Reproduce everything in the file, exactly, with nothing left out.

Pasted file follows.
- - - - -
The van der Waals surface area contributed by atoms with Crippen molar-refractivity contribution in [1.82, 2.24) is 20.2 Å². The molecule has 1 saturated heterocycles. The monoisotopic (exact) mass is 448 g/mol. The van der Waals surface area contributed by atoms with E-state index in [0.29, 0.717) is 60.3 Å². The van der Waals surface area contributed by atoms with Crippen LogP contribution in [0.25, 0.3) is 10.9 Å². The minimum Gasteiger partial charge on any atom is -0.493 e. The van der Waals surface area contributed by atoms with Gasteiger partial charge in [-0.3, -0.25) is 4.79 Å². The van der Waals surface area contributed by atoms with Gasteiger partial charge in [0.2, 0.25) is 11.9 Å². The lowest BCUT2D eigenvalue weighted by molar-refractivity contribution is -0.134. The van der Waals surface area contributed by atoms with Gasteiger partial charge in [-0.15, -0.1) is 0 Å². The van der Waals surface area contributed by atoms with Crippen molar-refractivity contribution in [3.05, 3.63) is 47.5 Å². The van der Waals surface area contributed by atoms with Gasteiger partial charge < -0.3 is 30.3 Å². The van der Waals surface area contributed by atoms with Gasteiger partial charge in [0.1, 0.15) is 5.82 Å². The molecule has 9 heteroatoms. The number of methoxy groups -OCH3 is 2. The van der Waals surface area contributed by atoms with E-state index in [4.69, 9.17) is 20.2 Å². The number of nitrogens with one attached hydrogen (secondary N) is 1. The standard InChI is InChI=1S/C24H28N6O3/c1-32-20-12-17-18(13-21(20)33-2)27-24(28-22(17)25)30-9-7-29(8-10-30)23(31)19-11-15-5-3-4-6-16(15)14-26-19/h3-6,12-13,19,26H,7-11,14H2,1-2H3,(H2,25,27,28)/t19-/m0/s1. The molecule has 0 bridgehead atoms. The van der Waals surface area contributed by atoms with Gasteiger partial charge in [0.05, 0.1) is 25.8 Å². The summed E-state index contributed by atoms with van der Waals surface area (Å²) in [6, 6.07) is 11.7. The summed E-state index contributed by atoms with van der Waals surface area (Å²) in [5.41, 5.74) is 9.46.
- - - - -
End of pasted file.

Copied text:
The van der Waals surface area contributed by atoms with Crippen molar-refractivity contribution in [1.82, 2.24) is 20.2 Å². The molecule has 1 saturated heterocycles. The monoisotopic (exact) mass is 448 g/mol. The van der Waals surface area contributed by atoms with E-state index in [0.29, 0.717) is 60.3 Å². The van der Waals surface area contributed by atoms with Crippen LogP contribution in [0.25, 0.3) is 10.9 Å². The minimum Gasteiger partial charge on any atom is -0.493 e. The van der Waals surface area contributed by atoms with Gasteiger partial charge in [-0.3, -0.25) is 4.79 Å². The van der Waals surface area contributed by atoms with Gasteiger partial charge in [0.2, 0.25) is 11.9 Å². The lowest BCUT2D eigenvalue weighted by molar-refractivity contribution is -0.134. The van der Waals surface area contributed by atoms with Gasteiger partial charge in [-0.15, -0.1) is 0 Å². The van der Waals surface area contributed by atoms with Crippen molar-refractivity contribution in [3.05, 3.63) is 47.5 Å². The van der Waals surface area contributed by atoms with Gasteiger partial charge < -0.3 is 30.3 Å². The van der Waals surface area contributed by atoms with Gasteiger partial charge in [0.1, 0.15) is 5.82 Å². The molecule has 9 heteroatoms. The number of methoxy groups -OCH3 is 2. The van der Waals surface area contributed by atoms with E-state index in [4.69, 9.17) is 20.2 Å². The number of nitrogens with one attached hydrogen (secondary N) is 1. The standard InChI is InChI=1S/C24H28N6O3/c1-32-20-12-17-18(13-21(20)33-2)27-24(28-22(17)25)30-9-7-29(8-10-30)23(31)19-11-15-5-3-4-6-16(15)14-26-19/h3-6,12-13,19,26H,7-11,14H2,1-2H3,(H2,25,27,28)/t19-/m0/s1. The molecule has 0 bridgehead atoms. The van der Waals surface area contributed by atoms with Gasteiger partial charge in [0.05, 0.1) is 25.8 Å². The summed E-state index contributed by atoms with van der Waals surface area (Å²) in [6, 6.07) is 11.7. The summed E-state index contributed by atoms with van der Waals surface area (Å²) in [5.41, 5.74) is 9.46.